"This lens exposes injustice."
I want people to wonder what their life is like, what they've been through, their dreams, their fears. What makes them laugh? What makes them cry? I want the viewer to really be able to put themselves in the shoes of whoever's in that photo. I want them to feel empathy.”
“It's my job to tell someone else's story for them in the most authentic and beautiful way that I can. I need these images, these stories to demand to be looked at. I believe we all have this obligation to help one another. It's our responsibility. It's compassion and empathy, and it's really beautiful.”
“My hope is that someone's going to see these photos and it's going to force them to care, which is forcing them to have empathy and look at someone else and be like, Oh my God, how do I look away from this?”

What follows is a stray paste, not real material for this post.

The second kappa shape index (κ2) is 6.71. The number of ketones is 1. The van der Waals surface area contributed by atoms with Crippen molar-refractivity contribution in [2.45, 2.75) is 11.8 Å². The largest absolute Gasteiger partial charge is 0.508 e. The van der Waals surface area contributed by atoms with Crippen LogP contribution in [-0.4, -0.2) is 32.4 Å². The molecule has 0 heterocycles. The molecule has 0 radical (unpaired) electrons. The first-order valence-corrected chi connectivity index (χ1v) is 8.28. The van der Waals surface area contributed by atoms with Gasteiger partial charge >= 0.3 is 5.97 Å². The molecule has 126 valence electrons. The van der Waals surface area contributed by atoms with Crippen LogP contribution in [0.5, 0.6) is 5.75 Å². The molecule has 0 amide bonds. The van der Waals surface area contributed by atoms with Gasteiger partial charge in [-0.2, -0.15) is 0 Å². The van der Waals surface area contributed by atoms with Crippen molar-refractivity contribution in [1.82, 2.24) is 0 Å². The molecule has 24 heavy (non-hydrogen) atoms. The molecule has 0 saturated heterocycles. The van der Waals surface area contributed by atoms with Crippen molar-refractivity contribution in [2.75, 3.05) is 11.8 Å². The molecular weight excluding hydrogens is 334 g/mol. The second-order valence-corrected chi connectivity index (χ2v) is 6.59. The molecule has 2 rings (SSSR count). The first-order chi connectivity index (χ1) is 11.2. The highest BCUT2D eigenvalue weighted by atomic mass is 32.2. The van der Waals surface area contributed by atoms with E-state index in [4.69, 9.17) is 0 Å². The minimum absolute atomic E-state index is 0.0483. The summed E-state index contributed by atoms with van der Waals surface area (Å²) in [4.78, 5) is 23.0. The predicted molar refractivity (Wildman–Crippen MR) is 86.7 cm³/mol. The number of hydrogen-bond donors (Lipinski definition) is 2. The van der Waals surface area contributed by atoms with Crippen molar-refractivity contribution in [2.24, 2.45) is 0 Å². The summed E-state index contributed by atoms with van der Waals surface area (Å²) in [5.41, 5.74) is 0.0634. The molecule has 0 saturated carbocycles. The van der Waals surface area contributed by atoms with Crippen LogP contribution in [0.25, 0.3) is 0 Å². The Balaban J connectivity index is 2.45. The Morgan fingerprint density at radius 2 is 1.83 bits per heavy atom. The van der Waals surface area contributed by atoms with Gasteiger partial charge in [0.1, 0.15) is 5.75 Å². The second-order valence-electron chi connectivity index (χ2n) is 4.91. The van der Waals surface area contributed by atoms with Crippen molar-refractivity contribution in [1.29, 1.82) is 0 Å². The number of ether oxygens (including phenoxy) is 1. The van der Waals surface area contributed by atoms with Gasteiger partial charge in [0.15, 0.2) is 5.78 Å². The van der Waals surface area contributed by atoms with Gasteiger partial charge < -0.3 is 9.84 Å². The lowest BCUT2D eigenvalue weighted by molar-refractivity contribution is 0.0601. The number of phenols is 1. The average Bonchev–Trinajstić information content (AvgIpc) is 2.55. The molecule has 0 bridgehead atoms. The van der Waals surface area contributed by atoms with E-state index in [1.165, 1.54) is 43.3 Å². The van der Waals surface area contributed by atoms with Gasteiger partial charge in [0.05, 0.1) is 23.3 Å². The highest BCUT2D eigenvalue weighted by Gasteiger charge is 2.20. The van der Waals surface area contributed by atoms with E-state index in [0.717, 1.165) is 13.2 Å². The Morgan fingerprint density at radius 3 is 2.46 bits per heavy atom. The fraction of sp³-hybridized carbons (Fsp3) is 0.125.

“I focus on portraits in the same way that I approach fashion work. I'm looking at color, I'm looking at lighting, I'm wanting all of my subjects to look the absolute best that they can. But instead of telling my own stories, I'm getting to document the stories of others. It's this obligation that I feel I have to do, and I absolutely love it.”
This lens is my love story.
Anniversary trip to Negril, Jamaica
This lens embraces the weird.
This is Gourdon, and he's just one of the many funny faces captured by my faithful camera. I treasure these moments that allow me to be creative and let the weirdness out to play.
This lens captures what we cannot see.
I love taking long exposures because my lens can capture more than I can't see with my bare eyes. It collects all the light that's there and creates this beautiful image.
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